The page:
Set in 1870s England, the story tells of Annabella Lagrange and the terrible secret her wealthy parents have kept from her. When she finally learns the truth, she runs away and eventually ... See full summary »
Presents the lives and loves of a family of cousins from 1939 to the present. Follows very closely the Mary Wesley novel. Begins with a funeral and uses the reminiscences of those gathered ... See full summary »
Based on a little known 1848 novel by Anne Bronte, Tara Fitzgerald stars as an enigmatic young woman who moves to 19th Century Yorkshire with a young son. Distancing herself from everyone ... See full summary »
Tide of Life follows the fortunes of young housekeeper, Emily Kennedy, as she learns about relationships with three very different men. Forced from home of her first employer, Sep McGilby ... See full summary »
Two young men meet at Oxford. Charles Ryder, though of no family or money, becomes friends with Sebastian Flyte when Sebastian throws up in his college room through an open window. He then ... See full summary »
Yorkshire in the 1880's: Joe Skinner marries Lily Whitmore, the woman he has long admired, to give a name to her illegitimate child by Lionel Fillmore, the opportunistic son of an ... See full summary »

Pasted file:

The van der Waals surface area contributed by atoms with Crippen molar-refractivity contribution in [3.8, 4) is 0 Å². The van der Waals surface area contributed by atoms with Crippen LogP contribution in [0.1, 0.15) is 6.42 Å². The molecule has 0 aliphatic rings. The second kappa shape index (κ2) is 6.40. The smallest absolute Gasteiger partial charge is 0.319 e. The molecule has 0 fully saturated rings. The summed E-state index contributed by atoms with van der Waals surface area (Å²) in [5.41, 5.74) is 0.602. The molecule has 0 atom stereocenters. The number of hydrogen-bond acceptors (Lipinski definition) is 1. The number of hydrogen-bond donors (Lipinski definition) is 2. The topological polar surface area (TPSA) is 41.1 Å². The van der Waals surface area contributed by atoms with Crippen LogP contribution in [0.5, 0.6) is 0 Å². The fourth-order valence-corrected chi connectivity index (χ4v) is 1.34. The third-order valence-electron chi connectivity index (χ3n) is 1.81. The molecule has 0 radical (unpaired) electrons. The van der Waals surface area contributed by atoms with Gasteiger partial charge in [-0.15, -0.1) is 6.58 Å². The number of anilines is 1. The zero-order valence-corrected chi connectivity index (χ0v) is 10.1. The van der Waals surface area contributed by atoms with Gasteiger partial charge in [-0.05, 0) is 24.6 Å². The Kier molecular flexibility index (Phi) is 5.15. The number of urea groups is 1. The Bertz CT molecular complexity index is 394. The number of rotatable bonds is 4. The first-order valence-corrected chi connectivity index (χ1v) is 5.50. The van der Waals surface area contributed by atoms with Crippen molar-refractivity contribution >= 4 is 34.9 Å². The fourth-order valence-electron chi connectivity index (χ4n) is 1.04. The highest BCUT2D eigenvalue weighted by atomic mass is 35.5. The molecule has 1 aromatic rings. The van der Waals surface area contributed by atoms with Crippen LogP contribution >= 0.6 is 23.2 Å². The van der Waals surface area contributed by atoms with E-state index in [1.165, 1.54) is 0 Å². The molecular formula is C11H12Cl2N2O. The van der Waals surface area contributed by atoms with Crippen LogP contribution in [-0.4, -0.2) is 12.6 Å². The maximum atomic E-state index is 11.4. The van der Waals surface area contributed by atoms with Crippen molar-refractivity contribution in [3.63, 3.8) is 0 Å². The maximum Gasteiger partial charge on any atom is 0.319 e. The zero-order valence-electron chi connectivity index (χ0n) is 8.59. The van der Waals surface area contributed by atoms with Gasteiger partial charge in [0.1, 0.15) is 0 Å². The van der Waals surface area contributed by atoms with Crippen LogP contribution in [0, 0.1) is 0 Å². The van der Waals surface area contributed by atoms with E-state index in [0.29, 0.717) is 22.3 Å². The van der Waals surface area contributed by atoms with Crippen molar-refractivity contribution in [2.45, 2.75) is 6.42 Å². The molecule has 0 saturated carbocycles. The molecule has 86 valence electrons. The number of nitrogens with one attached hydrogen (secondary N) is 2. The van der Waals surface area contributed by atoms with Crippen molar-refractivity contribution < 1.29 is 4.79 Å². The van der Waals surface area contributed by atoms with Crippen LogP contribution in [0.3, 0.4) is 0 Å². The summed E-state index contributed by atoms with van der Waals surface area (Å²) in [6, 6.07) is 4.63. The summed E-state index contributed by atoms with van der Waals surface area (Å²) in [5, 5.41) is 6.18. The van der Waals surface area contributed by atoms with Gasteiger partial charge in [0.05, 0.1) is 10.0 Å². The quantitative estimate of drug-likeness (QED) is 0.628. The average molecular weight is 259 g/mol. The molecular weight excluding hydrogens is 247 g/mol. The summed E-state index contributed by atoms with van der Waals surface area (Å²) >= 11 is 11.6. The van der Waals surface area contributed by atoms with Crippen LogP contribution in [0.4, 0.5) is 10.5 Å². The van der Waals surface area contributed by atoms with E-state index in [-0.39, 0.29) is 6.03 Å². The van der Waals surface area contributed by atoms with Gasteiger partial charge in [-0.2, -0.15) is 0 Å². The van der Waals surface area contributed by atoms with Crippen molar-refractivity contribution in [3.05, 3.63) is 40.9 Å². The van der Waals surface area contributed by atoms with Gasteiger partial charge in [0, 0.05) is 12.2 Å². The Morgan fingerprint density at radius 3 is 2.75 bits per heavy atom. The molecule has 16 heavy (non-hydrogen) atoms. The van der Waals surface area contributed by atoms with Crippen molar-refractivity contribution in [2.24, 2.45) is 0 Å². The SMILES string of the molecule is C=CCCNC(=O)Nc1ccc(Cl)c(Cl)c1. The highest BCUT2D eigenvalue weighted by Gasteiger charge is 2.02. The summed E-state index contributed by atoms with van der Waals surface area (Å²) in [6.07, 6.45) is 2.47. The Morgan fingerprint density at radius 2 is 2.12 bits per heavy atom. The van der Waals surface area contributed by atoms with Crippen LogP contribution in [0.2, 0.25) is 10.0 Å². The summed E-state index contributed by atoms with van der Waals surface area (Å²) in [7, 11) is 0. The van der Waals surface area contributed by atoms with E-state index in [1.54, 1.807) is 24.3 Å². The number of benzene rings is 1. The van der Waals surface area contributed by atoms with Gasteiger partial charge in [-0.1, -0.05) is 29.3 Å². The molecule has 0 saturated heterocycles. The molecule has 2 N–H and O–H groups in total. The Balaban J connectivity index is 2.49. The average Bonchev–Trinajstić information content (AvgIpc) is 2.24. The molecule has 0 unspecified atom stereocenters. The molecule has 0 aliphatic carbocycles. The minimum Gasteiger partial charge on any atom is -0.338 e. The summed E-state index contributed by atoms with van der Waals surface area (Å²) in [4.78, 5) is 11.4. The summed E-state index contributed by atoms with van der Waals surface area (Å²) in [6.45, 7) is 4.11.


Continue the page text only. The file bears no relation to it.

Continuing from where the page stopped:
The trial, under The Obscene Publications Act, of the publishers of D.H. Lawrence's 'Lady Chatterley's Lover'in 1960 was a sensation that consumed the nation. The movie follows two ... See full summary »
The dodgy business deals of an older brother finally catch up with him, forcing him and his blameless younger brother to seek refuge in the family theme park business in Blackpool. The ... See full summary »
I have to disagree with Mary Smith from America who said that this series was better than Brideshead Revisited. A Dance to the Music of time is almost completely devoid of any charismatic or otherwise engaging characters, with the exception of the likeable Stringham and the repulsive Widmerpool. It gestures towards Brideshead far too obviously (perhaps this was inevitable given the subject matter and the era) and in a way that only demonstrates its relative inferiority. The dialogue and direction are far too stagey, with the result that the character's words just don't ring true. Moreover I felt no concern for any of the characters: they wander aimlessly through their lives and we are offered nothing more than disconnected snapshots to develop our interest. There seems to be no analysis of or motivation for any of their actions: one character kisses another, some people get married, some divorce and some die. There is little by way of analysis: we "see" a lot, but understand (or care for) little of what goes on.
I confess that I enjoyed this series in parts. The costumes really are very good and the better actors do try valiantly with this stilted and sterile script. But it really is almost embarrassing compared to the infinitely superior Brideshead. Apart from a few entertaining scenes involving people dying at parties, and a rather enthusiastic display of nudity in the early scenes, this mini-series is really only for those who have read the books, and even then only as a curiosity piece.
Perhaps I have come to expect too much of British mini-series after being spoilt by productions such as Brideshead Revisited, Martin Chuzzlewit and Pride and Prejudice. Nonetheless, A Dance to the Music of Time is a barely entertaining, wasted opportunity.
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